Cymulate 101: What is Breach and Attack Simulation?
One of our site visitors asked a pretty popular question recently: “What, exactly, is Breach and Attack Simulation (BAS)?” Let’s dive in and have a look at this form of security control testing.
So, what are "security controls?” Simply put, a security control is anything that limits the ability of a threat actor to accomplish their goal, or otherwise stop even a legitimate user from doing something they shouldn’t.
Security controls can be devices/software or policies - and both are critical to making sure that everything stays safe in your organization. Common examples of devices and software include things like anti-malware tools, firewalls, web filters, and email filters. Examples of policies are Bring Your Own Device (BYOD) rules and company regulations that inform employees as to which websites are acceptable and unacceptable to view at work.
Security controls are powerful tools for any organization, but they can be complex and difficult to manage. An enterprise anti-malware platform may have dozens of pages of settings and configuration options, and setting something incorrectly can have consequences ranging from leaving the company open to attack through preventing users from getting their jobs done.
Because of the complexity of these solutions and policies, there are times where even the best security and IT teams make mistakes and accidentally weaken security. A single mistake can wind up costing the business millions of dollars, not only in lost revenue but also in lost time and loss of reputation.
Add to this the fact that the cybersecurity landscape changes on a daily - sometimes hourly - basis. A minor bug in an application’s code that caused no problems yesterday can become an easy port of entry for an anxious entrepreneurial cybercriminal to exploit today.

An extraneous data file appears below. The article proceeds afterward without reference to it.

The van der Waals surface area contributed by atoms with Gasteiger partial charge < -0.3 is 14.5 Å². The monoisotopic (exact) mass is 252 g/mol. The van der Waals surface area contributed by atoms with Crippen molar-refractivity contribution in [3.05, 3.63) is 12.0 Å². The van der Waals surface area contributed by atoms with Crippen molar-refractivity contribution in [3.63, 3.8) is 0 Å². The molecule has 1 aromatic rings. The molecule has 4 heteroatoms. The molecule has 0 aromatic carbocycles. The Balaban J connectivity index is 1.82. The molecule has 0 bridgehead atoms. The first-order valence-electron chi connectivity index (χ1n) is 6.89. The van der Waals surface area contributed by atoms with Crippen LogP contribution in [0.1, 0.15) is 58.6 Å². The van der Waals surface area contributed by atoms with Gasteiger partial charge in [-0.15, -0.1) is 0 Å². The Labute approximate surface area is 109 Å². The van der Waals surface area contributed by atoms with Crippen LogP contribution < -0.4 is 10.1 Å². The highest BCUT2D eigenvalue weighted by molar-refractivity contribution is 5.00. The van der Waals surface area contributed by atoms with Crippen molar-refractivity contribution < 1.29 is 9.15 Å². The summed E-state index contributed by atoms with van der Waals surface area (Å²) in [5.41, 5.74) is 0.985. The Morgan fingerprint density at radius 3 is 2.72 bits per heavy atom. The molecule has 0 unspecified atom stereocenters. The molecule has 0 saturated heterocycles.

So despite all your security controls working perfectly, there can still be weaknesses that a threat actor can use to their advantage. Worst of all, it can evolve so quickly that it might go undetected for months, and by the time the threat is finally spotted, it may be too late to recover.
BAS from a First-Person Point of View
Breach and Attack Simulation (BAS) is the answer to the question of how to make sure these weaknesses are found and addressed without breaking the network or the bank. At its core, BAS is exactly what it says on the tin - a platform that is designed to perform actions that closely mimic real threat actions to determine if they are caught by your security controls.
This can be anything from placing files that are indistinguishable from malware (but not actually dangerous to your systems) onto a machine to see if the anti-malware tool catches them; to attempting to send data traffic through a firewall or malicious email through an email filter.
BAS uses a set of complex attack scenarios that attempt to bypass these control systems to reach a specific goal. If that goal can be reached (such as traffic making it through a firewall or an email being delivered to an end recipient), then the BAS platform has helped to uncover a flaw in that control that needs to be remediated